Project Number: 8062-22000-021-21
Start Date: Jul 01, 2013
End Date: Jun 30, 2016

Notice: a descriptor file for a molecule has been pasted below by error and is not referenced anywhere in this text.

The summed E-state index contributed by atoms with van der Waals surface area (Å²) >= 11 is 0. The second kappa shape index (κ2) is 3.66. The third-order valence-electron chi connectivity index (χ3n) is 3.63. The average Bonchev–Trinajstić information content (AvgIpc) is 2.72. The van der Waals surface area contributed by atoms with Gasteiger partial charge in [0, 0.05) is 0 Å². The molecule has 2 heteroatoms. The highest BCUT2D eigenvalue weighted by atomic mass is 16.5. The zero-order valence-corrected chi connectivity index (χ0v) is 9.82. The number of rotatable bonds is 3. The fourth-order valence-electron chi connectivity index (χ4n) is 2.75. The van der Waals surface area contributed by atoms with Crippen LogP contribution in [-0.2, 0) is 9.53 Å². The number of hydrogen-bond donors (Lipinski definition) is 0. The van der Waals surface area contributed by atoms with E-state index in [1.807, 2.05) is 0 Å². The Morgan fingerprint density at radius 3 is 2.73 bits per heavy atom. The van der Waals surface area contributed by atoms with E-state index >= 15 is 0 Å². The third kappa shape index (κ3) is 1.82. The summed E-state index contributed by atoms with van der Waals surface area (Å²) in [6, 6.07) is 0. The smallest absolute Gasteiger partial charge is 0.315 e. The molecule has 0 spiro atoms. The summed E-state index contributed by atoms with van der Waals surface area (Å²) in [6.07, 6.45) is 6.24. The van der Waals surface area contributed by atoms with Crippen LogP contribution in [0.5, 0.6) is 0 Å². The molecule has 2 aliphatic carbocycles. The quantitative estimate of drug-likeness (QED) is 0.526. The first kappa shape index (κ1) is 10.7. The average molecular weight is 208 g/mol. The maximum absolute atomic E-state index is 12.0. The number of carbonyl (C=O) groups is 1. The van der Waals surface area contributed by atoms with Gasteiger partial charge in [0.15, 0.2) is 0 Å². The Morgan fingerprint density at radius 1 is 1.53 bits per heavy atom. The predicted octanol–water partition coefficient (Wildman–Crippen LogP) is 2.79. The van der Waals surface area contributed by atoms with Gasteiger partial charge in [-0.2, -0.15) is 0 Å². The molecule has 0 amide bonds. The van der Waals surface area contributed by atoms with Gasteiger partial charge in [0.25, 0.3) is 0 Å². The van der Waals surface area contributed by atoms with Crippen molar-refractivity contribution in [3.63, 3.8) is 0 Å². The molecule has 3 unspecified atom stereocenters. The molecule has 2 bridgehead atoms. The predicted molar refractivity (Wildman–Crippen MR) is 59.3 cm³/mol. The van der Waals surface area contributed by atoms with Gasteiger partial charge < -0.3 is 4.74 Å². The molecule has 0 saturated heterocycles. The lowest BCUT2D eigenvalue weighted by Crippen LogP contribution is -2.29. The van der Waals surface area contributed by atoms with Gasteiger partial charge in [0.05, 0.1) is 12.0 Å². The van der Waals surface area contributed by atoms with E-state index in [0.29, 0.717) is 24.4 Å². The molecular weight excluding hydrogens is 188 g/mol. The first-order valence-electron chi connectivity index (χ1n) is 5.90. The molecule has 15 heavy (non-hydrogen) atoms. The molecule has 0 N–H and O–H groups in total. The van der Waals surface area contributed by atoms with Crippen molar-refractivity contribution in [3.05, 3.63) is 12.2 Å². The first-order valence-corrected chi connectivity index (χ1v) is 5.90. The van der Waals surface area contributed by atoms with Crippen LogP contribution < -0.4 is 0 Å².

PVYNTN isolates induce tuber necrosis and a foliar hypersensitive response in cultivars expressing the Nz gene. PVY isolates known to not induce tuber necrosis also did not induce a foliar HR in Nz expressing cultivars. Furthermore, the expression of foliar and tuber symptoms in the Nz expressing cultivar were enhanced when the plants were maintained at elevated temperatures. We hypothesize that we can use the Nz gene to rapidly identify tuber necrotic isolates of PVY of any of the strain groups, i.e. PVY isolates that induce a foliar HR in Nz expressing cultivars are likely to induce tuber necrosis. Using sequence comparisons for over a hundred PVY isolates that differ in their ability to cause foliar and tuber necrosis we can determine shared regions of genomes that are correlated with various phenotypes and may represent genetic determinants for foliar and/or tuber necrosis or that may be useful as biomarkers for those phenotypes. We can further test these linkages using an infectious clone of PVY that has recently been made available along with standard molecular biology and reverse genetic techniques to pinpoint the sequences in the PVY genome responsible for foliar HR and tuber necrosis. To identify any general temperature effects on PVY infection that contribute to the expression of tuber necrotic disease plants will be inoculated with PVY isolates that differ in their ability to cause HR and tuber necrosis and maintained at four different temperature regimes that mimic average min-max daily temperature, day length, and humidity fluctuations in various potato growing regions. Foliar and tuber symptoms will be assessed and the data used to build a predictive model of how the Nz gene can be expected to influence foliar and tuber necrosis symptoms in different environments. Development of new diagnostics to rapidly identify tuber necrotic isolates could be as simple as developing protocols for the mechanical inoculation of Nz expressing potato cultivars and the observation of a hypersensitive response on the foliage. This could be a simple, quick and reliable assay immediately available to any seed certification program or any grower. Enhanced serological or nucleic acid based (e.g. PCR) assays would be developed based on the data from the reverse genetic experiments that will identify virus genome sequences that are directly or indirectly linked to expression of tuber necrosis under some defined temperature regime.